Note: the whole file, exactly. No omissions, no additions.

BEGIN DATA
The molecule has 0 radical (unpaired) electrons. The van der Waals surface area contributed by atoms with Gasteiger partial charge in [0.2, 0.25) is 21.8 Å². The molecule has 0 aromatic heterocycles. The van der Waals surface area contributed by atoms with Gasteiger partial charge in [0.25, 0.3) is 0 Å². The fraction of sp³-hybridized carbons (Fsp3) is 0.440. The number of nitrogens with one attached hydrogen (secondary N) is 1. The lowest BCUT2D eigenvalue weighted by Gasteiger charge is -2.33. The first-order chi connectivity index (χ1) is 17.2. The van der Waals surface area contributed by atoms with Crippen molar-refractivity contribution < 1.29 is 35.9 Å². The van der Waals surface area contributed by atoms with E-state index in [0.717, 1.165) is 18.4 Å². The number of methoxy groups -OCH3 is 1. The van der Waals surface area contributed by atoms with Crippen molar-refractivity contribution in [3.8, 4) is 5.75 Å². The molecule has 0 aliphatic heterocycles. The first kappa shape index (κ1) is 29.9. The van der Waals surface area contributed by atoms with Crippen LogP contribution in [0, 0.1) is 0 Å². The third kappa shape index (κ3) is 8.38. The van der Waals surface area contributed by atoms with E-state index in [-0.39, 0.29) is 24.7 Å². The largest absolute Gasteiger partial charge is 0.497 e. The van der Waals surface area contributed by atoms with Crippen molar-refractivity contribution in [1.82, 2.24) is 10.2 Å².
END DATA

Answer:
The molecule has 0 radical (unpaired) electrons. The van der Waals surface area contributed by atoms with Gasteiger partial charge in [0.2, 0.25) is 21.8 Å². The molecule has 0 aromatic heterocycles. The van der Waals surface area contributed by atoms with Gasteiger partial charge in [0.25, 0.3) is 0 Å². The fraction of sp³-hybridized carbons (Fsp3) is 0.440. The number of nitrogens with one attached hydrogen (secondary N) is 1. The lowest BCUT2D eigenvalue weighted by Gasteiger charge is -2.33. The first-order chi connectivity index (χ1) is 17.2. The van der Waals surface area contributed by atoms with Crippen molar-refractivity contribution < 1.29 is 35.9 Å². The van der Waals surface area contributed by atoms with E-state index in [0.717, 1.165) is 18.4 Å². The number of methoxy groups -OCH3 is 1. The van der Waals surface area contributed by atoms with Crippen molar-refractivity contribution in [3.8, 4) is 5.75 Å². The molecule has 0 aliphatic heterocycles. The first kappa shape index (κ1) is 29.9. The van der Waals surface area contributed by atoms with Crippen LogP contribution in [0, 0.1) is 0 Å². The third kappa shape index (κ3) is 8.38. The van der Waals surface area contributed by atoms with E-state index in [-0.39, 0.29) is 24.7 Å². The largest absolute Gasteiger partial charge is 0.497 e. The van der Waals surface area contributed by atoms with Crippen molar-refractivity contribution in [1.82, 2.24) is 10.2 Å².